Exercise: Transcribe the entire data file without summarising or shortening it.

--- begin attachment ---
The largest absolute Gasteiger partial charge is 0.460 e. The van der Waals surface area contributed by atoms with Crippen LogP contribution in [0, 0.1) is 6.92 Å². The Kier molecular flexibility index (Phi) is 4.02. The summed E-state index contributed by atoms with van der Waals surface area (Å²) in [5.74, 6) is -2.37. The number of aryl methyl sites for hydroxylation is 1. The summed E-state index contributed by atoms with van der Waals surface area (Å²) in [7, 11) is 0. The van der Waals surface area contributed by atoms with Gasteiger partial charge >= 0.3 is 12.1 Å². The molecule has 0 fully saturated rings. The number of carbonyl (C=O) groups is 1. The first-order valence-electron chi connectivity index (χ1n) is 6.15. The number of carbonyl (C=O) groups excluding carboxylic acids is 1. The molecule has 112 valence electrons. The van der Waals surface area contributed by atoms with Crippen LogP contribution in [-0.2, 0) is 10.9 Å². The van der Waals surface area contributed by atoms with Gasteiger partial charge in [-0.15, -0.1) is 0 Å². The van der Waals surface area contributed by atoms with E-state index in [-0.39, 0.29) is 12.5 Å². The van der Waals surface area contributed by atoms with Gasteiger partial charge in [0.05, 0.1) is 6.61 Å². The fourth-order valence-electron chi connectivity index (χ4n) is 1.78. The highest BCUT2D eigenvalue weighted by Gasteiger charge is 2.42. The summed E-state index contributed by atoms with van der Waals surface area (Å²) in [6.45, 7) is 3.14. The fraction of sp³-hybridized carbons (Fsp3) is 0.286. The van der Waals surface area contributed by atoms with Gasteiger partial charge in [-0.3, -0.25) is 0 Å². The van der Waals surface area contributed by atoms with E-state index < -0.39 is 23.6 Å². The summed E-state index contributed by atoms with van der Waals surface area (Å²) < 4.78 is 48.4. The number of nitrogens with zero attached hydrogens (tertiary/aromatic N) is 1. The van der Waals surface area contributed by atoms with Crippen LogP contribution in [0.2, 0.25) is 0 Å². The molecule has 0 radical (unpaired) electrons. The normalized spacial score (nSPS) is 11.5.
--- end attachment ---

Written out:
The largest absolute Gasteiger partial charge is 0.460 e. The van der Waals surface area contributed by atoms with Crippen LogP contribution in [0, 0.1) is 6.92 Å². The Kier molecular flexibility index (Phi) is 4.02. The summed E-state index contributed by atoms with van der Waals surface area (Å²) in [5.74, 6) is -2.37. The number of aryl methyl sites for hydroxylation is 1. The summed E-state index contributed by atoms with van der Waals surface area (Å²) in [7, 11) is 0. The van der Waals surface area contributed by atoms with Gasteiger partial charge >= 0.3 is 12.1 Å². The molecule has 0 fully saturated rings. The number of carbonyl (C=O) groups is 1. The first-order valence-electron chi connectivity index (χ1n) is 6.15. The number of carbonyl (C=O) groups excluding carboxylic acids is 1. The molecule has 112 valence electrons. The van der Waals surface area contributed by atoms with Crippen LogP contribution in [-0.2, 0) is 10.9 Å². The van der Waals surface area contributed by atoms with Gasteiger partial charge in [-0.15, -0.1) is 0 Å². The van der Waals surface area contributed by atoms with E-state index in [-0.39, 0.29) is 12.5 Å². The van der Waals surface area contributed by atoms with Gasteiger partial charge in [0.05, 0.1) is 6.61 Å². The fourth-order valence-electron chi connectivity index (χ4n) is 1.78. The highest BCUT2D eigenvalue weighted by Gasteiger charge is 2.42. The summed E-state index contributed by atoms with van der Waals surface area (Å²) in [6.45, 7) is 3.14. The fraction of sp³-hybridized carbons (Fsp3) is 0.286. The van der Waals surface area contributed by atoms with Gasteiger partial charge in [-0.3, -0.25) is 0 Å². The van der Waals surface area contributed by atoms with E-state index < -0.39 is 23.6 Å². The summed E-state index contributed by atoms with van der Waals surface area (Å²) < 4.78 is 48.4. The number of nitrogens with zero attached hydrogens (tertiary/aromatic N) is 1. The van der Waals surface area contributed by atoms with Crippen LogP contribution in [0.2, 0.25) is 0 Å². The molecule has 0 radical (unpaired) electrons. The normalized spacial score (nSPS) is 11.5.